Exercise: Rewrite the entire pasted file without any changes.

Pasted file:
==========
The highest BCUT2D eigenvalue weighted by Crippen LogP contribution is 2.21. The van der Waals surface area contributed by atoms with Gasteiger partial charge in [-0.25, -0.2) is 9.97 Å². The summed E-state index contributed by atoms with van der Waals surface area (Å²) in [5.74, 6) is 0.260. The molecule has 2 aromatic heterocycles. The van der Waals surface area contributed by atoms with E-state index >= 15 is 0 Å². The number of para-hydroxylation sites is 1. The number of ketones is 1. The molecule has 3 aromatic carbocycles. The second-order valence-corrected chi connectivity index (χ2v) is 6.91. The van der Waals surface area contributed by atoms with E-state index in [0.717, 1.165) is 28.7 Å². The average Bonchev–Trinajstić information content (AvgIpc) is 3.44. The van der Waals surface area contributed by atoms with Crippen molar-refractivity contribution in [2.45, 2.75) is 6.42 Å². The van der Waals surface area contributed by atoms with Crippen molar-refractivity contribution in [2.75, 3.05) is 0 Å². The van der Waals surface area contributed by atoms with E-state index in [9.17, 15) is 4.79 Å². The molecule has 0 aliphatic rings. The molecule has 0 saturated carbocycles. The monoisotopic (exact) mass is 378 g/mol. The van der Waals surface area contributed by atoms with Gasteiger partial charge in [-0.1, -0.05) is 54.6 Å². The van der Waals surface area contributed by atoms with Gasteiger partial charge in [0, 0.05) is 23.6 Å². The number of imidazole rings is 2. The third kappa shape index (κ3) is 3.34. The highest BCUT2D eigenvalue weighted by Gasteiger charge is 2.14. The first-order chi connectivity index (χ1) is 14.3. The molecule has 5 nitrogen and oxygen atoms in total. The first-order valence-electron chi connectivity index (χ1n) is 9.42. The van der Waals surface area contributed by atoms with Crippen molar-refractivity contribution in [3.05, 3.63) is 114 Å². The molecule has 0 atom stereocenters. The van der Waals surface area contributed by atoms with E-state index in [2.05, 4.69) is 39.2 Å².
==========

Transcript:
The highest BCUT2D eigenvalue weighted by Crippen LogP contribution is 2.21. The van der Waals surface area contributed by atoms with Gasteiger partial charge in [-0.25, -0.2) is 9.97 Å². The summed E-state index contributed by atoms with van der Waals surface area (Å²) in [5.74, 6) is 0.260. The molecule has 2 aromatic heterocycles. The van der Waals surface area contributed by atoms with E-state index >= 15 is 0 Å². The number of para-hydroxylation sites is 1. The number of ketones is 1. The molecule has 3 aromatic carbocycles. The second-order valence-corrected chi connectivity index (χ2v) is 6.91. The van der Waals surface area contributed by atoms with E-state index in [0.717, 1.165) is 28.7 Å². The average Bonchev–Trinajstić information content (AvgIpc) is 3.44. The van der Waals surface area contributed by atoms with Crippen molar-refractivity contribution in [2.45, 2.75) is 6.42 Å². The van der Waals surface area contributed by atoms with Crippen molar-refractivity contribution in [2.75, 3.05) is 0 Å². The van der Waals surface area contributed by atoms with E-state index in [9.17, 15) is 4.79 Å². The molecule has 0 aliphatic rings. The molecule has 0 saturated carbocycles. The monoisotopic (exact) mass is 378 g/mol. The van der Waals surface area contributed by atoms with Gasteiger partial charge in [-0.1, -0.05) is 54.6 Å². The van der Waals surface area contributed by atoms with Gasteiger partial charge in [0, 0.05) is 23.6 Å². The number of imidazole rings is 2. The third kappa shape index (κ3) is 3.34. The highest BCUT2D eigenvalue weighted by Gasteiger charge is 2.14. The first-order chi connectivity index (χ1) is 14.3. The molecule has 5 nitrogen and oxygen atoms in total. The first-order valence-electron chi connectivity index (χ1n) is 9.42. The van der Waals surface area contributed by atoms with Crippen molar-refractivity contribution in [3.05, 3.63) is 114 Å². The molecule has 0 atom stereocenters. The van der Waals surface area contributed by atoms with E-state index in [2.05, 4.69) is 39.2 Å².